A new article from the National Institutes of Health gives the latest advances in mesothelioma. CRS-HIPEC has offered improved survival for surgical candidates. But outcomes for inoperable malignant peritoneal mesothelioma remain poor.
Advancements in technology have provided new treatment approaches. The NIH reports new clinical trials are arising and are imperative.
The Numbers Behind Peritoneal Mesothelioma
Peritoneal mesothelioma is caused by exposure to asbestos. It is caused by the ingestion of asbestos fibers. Those microscopic asbestos fibers become embedded in the abdomen (peritoneum). After 20 to 50 years, these fibers can cause inflammation and mutations in the healthy mesothelial cells. These mutations can cause these cells to become cancerous thus, forming tumors in the peritoneum. Patients diagnosed with peritoneal mesothelioma may survive several or more years after diagnosis. There are some long-term survivors.
The team from the National Cancer Institute reports this cancer occurs in less than 1,000 people in the United States every year. Rates of this mesothelioma vary throughout the world and are highest in Australia and the United Kingdom. Diagnosis often occurs in people over the age of 65. But peritoneal mesothelioma has occurred in people much younger.
Computed tomography (CT) is the principal imaging choice used for diagnosis. While positron emission tomography (PET) can be used with CT, its value is not clear.
Malignant mesothelioma has three histological subtypes. They include epithelioid (56%), sarcomatoid (31%), and mixed/biphasic type (13%). Epithelioid peritoneal mesothelioma is considered the least aggressive subtype. It also has the most favorable prognosis in general.
Malignant peritoneal mesothelioma comprises 20% to 30% of all mesothelioma in developed countries. In the U.S. each year approximately 500 to 800 new cases of peritoneal mesothelioma are diagnosed.
Peritoneal patients are diagnosed at a younger age, with equal disease distribution between men and women, according to the article published in Digestive Medicine Research.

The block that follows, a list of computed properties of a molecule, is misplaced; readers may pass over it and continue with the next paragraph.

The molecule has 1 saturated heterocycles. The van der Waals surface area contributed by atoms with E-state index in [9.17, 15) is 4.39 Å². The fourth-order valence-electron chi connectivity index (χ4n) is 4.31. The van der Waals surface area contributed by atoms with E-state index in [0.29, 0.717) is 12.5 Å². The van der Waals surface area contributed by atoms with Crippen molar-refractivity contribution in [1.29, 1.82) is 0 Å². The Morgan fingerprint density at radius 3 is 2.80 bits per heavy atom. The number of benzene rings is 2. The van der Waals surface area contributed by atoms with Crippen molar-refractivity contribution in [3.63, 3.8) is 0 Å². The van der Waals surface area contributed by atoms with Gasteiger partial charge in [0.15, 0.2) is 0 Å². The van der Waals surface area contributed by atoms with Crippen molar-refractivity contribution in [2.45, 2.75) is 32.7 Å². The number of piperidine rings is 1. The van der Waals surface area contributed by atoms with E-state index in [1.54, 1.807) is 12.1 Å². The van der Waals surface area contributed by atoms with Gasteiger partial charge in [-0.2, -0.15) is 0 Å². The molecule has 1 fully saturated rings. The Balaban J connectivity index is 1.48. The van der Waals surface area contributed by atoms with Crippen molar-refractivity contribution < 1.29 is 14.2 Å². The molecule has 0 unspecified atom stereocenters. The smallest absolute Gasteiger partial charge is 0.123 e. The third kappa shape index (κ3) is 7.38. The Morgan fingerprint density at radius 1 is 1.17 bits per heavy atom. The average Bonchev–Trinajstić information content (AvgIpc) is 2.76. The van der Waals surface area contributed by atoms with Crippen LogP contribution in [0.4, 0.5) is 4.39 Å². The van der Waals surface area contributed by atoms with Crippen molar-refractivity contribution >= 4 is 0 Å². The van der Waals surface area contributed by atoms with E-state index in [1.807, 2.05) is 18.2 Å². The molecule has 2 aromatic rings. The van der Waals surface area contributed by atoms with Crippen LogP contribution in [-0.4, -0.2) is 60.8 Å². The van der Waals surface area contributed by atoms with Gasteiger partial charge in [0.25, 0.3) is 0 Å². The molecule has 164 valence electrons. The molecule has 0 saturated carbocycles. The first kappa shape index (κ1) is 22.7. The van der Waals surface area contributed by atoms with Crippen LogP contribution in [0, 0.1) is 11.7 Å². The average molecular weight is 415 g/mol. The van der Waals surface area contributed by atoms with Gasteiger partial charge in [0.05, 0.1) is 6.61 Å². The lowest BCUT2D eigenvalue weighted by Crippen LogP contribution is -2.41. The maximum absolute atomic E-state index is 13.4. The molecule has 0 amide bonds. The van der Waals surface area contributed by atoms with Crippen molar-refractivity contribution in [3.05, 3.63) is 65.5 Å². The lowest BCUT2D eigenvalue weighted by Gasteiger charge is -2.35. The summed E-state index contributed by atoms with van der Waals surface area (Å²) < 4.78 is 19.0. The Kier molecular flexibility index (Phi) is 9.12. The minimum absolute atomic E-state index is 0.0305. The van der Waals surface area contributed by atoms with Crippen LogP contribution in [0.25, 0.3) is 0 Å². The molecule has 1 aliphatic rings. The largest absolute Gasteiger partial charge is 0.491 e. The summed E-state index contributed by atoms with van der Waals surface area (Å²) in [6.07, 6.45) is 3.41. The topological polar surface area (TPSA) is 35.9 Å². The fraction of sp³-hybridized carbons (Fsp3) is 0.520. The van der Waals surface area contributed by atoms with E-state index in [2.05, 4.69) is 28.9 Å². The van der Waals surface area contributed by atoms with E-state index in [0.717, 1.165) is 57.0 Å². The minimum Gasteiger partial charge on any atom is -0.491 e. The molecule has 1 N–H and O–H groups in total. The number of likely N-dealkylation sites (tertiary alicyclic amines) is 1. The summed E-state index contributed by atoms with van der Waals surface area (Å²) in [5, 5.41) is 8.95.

Surgical Treatment Options
At the time of diagnosis, Dr. Blakely reports the majority of patients have advanced disease. Without treatment, the median overall survival is at best 6 months.
In the past, mesothelioma was resistant to cytotoxic chemotherapy. But there have been advances in technology and improved understanding of tumor treatments. The standard of care for mesothelioma is cytoreductive surgery and hyperthermic intraperitoneal chemotherapy (CRS-HIPEC).
With advances in operative technique, CRS-HIPEC has shown encouraging five-year survival results.
Non-Surgical Treatment Options
On the other hand, outcomes for unresectable peritoneal mesothelioma remains grim, with a median survival of 1 year.
Patients with inoperable tumors can be offered several treatments. These include chemotherapy, immune checkpoint inhibitors, or investigational treatments.
The efficacy of systemic chemotherapy is poor. Peritoneal mesothelioma is associated with relative chemoresistance. A phase III clinical trial showed better survival in patients who received pemetrexed with cisplatin. The addition of bevacizumab also increases significant overall patient survival.
Of late, immune checkpoint inhibitors (ICI) have been an area of interest for second-line treatment. ICIs have shown effective in peritoneal mesothelioma. They have recently been approved for first-line treatment. But, the evidence for the efficacy of ICI has been limited.
Malignant peritoneal mesothelioma is a rare and lethal disease caused by asbestos.
The National Institutes of Health reports CRS-HIPEC remains the standard of care for mesothelioma disease. In 2022, several clinical trials are available for patients with peritoneal mesothelioma. Each clinical trial offers future advances in therapy and further understanding of this rare disease.
Cytoreductive surgery followed by hyperthermic intraperitoneal chemotherapy (HIPEC) is the standard of care for patients.
Gregory, Stephanie N., A. Leila Sarvestani, and Andrew M. Blakely. “Malignant peritoneal mesothelioma literature review: past, present, and future.” (2022). https://dx.doi.org/10.21037/dmr-22-19